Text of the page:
Music Spotlight: Waterfront Fire

Rising local rockers Waterfront Fire peel back the curtain and give readers an inside look into their mind-bending sophomore album, Stillwater Lake


Few bands have made as strong a first impression as St. John’s based rockers Waterfont Fire did with their 2015 debut, First Light. 

Described in their own words as future-classic-rock or theatrical rock, the band scooped up a MusicNL award for Alternative Recording of the Year in 2015 and Rising Star of the Year in 2016, earning a further five nominations, and an ECMA nomination in 2017.

Three years later, founding members Ben Thistle, guitar, and vocalist Jordan Coaker sit in The Herald offices. After a moment to reminisce about the whirlwind campaign between their first trip here in 2015 to now, the pair give readers a candid sneak peek into one of 2018s more anticipated releases.

Evolving As Songwriters 

“It’s kind of cool because I think we’ve totally evolved as songwriters from First Light,” shares powerhouse vocalist Jordan Coaker. “We started writing the second album as soon as we were done First Light. We spent so much time honing the craft and working with other musicians in other genres and learning how to write songs and tell stories. It’s just an evolution.”

The band shares that while First Light had shades of a concept record, with a particular linear theme throughout, Stillwater Lake expands upon those grand ideas, creating an almost cinematic and entirely epic listening experience.

First Light was an accidental concept album, this is an on-purpose concept album,” shares Coaker. “It’s the story of a guy who is in an old-school insane asylum, wondering why he’s there, and over the course of hallucinations and experiments with drugs, he comes out on the other side to discover that his girlfriend – the love of his life – had passed away, and it had drove him completely insane.”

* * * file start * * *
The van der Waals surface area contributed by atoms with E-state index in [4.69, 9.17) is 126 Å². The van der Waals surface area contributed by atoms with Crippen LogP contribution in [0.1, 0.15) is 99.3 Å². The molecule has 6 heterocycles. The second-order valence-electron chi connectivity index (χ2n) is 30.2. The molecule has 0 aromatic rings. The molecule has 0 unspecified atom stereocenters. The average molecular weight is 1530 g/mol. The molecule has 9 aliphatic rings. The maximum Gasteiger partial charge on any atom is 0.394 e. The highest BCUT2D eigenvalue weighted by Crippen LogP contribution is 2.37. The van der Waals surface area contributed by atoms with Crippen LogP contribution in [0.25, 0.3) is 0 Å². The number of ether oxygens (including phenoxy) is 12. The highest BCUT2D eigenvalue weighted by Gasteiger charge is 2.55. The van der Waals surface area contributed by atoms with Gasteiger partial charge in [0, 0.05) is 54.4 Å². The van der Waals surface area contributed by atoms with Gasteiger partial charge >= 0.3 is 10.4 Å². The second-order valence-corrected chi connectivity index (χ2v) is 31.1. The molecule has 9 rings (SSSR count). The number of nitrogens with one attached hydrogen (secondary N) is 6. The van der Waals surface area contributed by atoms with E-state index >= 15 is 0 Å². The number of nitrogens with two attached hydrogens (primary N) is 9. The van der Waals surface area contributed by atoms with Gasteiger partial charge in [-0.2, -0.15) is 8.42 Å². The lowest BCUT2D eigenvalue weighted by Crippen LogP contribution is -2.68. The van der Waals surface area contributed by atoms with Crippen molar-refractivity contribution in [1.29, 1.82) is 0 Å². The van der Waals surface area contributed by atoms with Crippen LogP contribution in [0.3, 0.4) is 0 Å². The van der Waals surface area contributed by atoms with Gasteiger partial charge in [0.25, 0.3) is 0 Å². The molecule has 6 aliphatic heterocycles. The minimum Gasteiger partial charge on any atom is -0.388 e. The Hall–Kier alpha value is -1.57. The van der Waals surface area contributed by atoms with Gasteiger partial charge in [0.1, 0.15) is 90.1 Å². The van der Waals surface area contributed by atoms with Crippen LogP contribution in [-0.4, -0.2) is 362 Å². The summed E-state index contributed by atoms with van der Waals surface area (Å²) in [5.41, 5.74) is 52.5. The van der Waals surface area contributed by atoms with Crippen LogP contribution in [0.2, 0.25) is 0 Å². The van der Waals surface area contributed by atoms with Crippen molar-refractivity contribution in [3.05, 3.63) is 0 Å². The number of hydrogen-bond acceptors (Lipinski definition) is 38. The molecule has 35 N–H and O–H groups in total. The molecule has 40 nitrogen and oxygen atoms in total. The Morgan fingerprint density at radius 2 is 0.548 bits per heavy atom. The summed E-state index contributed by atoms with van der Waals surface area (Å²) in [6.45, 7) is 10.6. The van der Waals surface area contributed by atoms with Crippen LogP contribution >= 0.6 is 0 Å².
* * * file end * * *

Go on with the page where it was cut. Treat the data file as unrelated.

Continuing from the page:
‘Represent a Struggle’

“Through the course of the album, our main character goes through these fantastical events that he can only describe verbally as they’re occurring to him,” Thistle explains. “It’s only at the end of the songs that he realizes that he was really in the institution this whole time.”

Songs like Ghost Town build on our protagonists mania. Set in the backdrop of a wild west shootout, the character soon realizes he cannot reach for his gun since his arms are pinned with restraints. His gunslinger scenario is nothing more than a delusion. It’s the stuff of a HBO limited series or big screen feature, but the band cautions that such an undertaking is done with the utmost respect.

“It’s something we all feel really strongly about, with this current state of the world,” Thistle says. “Mental health is something that needs to be looked at under a microscope, looked at through every facet of the world, and not be joked at. It needs to be really taken seriously, and this is kind of our take on that. We all have people in our lives who have been affected. Taking this standpoint, we didn’t want to take it lightly. We really did our due-diligence and really wanted to take our time with this and not have it misconstrued. We really wanted to represent a struggle.”

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